I beg to move,
That leave be given to bring in a Bill to regulate fee-charging employment agencies.
I think that I should begin by declaring my interest in the subject of my proposed Bill, which seeks to regulate fee-charging employment agencies, as they are called. For many years I was the assistant general secretary of the British Actors' Equity Association and I also have served upon the Public Control Committee of the London County Council, which has among its other duties that of licensing fee-charging agents. I am at present the honorary joint secretary of a body called the Theatres Advisory Council, which is representative of a broad range of interests concerned with entertainment.
My concern in this matter is mainly with theatrical agents, but in dealing with this question I have come into contact with the matter generally, and I find that many of the things which need to be dealt with in the theatrical sphere also need to be dealt with elsewhere. In 1949, the International Labour Organisation issued its Convention No. 96, which provides for the abolition or for the regulation of what are called in it fee-charging employment agencies. Twenty-eight countries have ratified this Convention, most of them, including France and Western Germany, have ratified under Part II of the Convention, providing for abolition. Five countries, including Israel, Japan and Turkey, have ratified the Convention under Part III, which provides for regulation.
In July, 1951, the then Labour Government announced that they proposed to introduce the necessary legislation to ratify the convention. That Government fell later in 1951 and it was not until 1957 that the Conservative Government of the time issued their proposals for ratification. Here again, the Conservative Government's proposals were for ratification under Part III of the Convention, providing not for abolition but for regulation. There was, therefore, the position that both sides of the House had agreed this was a necessary piece of legislation and had decided almost precisely the form which it should take.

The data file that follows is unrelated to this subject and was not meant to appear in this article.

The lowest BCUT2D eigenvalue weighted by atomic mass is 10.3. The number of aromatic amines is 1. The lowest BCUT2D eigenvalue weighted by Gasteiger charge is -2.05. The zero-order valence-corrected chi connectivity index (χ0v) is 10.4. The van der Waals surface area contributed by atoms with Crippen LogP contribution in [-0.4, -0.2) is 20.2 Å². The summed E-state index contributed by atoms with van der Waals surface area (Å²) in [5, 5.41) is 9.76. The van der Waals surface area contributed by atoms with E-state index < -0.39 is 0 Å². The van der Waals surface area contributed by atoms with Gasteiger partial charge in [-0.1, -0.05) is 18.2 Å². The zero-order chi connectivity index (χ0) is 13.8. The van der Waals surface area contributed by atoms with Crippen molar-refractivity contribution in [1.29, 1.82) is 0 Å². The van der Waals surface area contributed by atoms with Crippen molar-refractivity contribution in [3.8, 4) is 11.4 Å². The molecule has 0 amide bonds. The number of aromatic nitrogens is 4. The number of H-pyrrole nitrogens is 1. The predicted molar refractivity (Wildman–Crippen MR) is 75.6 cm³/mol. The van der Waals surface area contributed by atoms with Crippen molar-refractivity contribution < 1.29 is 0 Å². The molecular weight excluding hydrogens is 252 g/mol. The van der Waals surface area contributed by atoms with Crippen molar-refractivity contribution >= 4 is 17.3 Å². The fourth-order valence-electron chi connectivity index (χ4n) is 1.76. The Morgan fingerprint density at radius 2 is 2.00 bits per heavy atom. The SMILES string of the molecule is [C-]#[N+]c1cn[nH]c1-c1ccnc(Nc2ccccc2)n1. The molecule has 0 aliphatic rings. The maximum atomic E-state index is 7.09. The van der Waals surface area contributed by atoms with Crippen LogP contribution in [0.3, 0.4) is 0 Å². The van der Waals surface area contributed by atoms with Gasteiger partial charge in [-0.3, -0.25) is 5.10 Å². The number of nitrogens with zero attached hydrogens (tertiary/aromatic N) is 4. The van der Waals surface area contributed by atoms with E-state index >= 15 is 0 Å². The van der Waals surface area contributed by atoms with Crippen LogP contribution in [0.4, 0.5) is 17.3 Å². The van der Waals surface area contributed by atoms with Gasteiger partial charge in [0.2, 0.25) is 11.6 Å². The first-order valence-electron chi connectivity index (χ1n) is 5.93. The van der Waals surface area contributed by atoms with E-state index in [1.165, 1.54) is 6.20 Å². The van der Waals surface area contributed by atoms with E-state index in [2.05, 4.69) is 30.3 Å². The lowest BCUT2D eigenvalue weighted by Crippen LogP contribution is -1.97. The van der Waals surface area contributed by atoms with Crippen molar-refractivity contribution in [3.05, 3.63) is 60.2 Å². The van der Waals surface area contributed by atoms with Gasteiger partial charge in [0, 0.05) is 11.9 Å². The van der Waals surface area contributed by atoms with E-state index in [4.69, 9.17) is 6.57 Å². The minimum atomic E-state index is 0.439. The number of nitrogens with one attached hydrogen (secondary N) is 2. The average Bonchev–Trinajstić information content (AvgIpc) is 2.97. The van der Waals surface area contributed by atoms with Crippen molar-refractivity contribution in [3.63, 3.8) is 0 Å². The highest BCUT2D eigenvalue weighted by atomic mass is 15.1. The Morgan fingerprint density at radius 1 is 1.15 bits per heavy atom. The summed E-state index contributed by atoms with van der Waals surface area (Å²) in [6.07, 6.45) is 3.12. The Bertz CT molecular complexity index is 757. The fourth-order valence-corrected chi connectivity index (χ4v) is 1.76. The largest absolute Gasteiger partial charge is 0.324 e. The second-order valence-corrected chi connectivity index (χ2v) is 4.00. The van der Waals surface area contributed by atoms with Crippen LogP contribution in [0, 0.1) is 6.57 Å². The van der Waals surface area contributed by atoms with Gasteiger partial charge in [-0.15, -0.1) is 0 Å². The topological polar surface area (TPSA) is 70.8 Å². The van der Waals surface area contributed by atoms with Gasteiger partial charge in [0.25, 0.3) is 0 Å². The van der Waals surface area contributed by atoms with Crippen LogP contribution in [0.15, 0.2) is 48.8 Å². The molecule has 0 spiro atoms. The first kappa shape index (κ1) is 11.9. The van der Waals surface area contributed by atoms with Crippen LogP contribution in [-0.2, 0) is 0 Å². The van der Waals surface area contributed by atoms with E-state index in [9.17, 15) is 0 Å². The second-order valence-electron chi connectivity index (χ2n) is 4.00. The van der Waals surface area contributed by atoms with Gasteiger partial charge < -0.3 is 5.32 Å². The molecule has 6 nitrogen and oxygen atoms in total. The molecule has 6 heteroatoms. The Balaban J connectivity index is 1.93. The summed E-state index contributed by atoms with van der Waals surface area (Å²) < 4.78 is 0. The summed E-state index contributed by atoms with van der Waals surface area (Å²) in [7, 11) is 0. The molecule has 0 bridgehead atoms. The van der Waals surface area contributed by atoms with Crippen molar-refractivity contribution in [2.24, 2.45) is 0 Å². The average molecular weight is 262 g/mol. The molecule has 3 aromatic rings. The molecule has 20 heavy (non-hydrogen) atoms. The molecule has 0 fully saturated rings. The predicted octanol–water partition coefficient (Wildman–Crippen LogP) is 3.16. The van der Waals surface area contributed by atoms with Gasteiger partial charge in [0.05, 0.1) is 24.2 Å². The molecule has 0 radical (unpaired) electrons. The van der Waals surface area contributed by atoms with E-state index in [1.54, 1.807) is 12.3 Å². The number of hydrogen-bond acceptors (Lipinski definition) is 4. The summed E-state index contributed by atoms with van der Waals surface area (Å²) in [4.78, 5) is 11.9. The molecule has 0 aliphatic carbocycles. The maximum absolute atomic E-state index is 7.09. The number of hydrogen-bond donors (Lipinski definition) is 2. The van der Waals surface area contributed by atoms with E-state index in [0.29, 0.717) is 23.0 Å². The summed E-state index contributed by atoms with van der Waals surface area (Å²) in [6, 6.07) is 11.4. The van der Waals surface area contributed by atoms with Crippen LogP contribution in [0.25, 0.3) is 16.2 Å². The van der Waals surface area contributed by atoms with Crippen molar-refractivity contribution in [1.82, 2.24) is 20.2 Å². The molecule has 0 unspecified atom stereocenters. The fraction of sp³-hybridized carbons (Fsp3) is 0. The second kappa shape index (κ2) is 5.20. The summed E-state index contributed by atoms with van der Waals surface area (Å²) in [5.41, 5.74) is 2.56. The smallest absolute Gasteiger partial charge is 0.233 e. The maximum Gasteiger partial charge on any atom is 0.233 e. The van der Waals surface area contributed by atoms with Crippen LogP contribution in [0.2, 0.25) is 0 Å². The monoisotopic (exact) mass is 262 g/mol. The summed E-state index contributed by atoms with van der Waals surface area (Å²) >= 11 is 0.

These proposals of the previous Administration were discussed with the Trades Union Congress and other interested bodies and in 1958 the Home Office said that negotiations were complete. But nothing happened. In 1960, the Home Secretary of the time said that he did not know when legislation would be introduced. He was right about this and a year later he said that pressure of parliamentary business was such that there was not room for this legislation and so it has been ever since.
The fee-charging agencies have grown and flourished and some of them are very strange weeds indeed, particularly in the world of entertainment. The 1951 Labour Government's proposals were published in Cmnd. 8286 and I would like to quote a sentence from that document. It says:
… that it would be in the public interest to provide for such a measure of supervision and control over the activities of fee-charging employment agencies as would enable them"—
that is, the Government—
to ratify the Convention on the alternative basis described in the preceding paragraph.
This was on the basis of regulation. It says, later:
They propose, therefore, to introduce the necessary legislation in due course.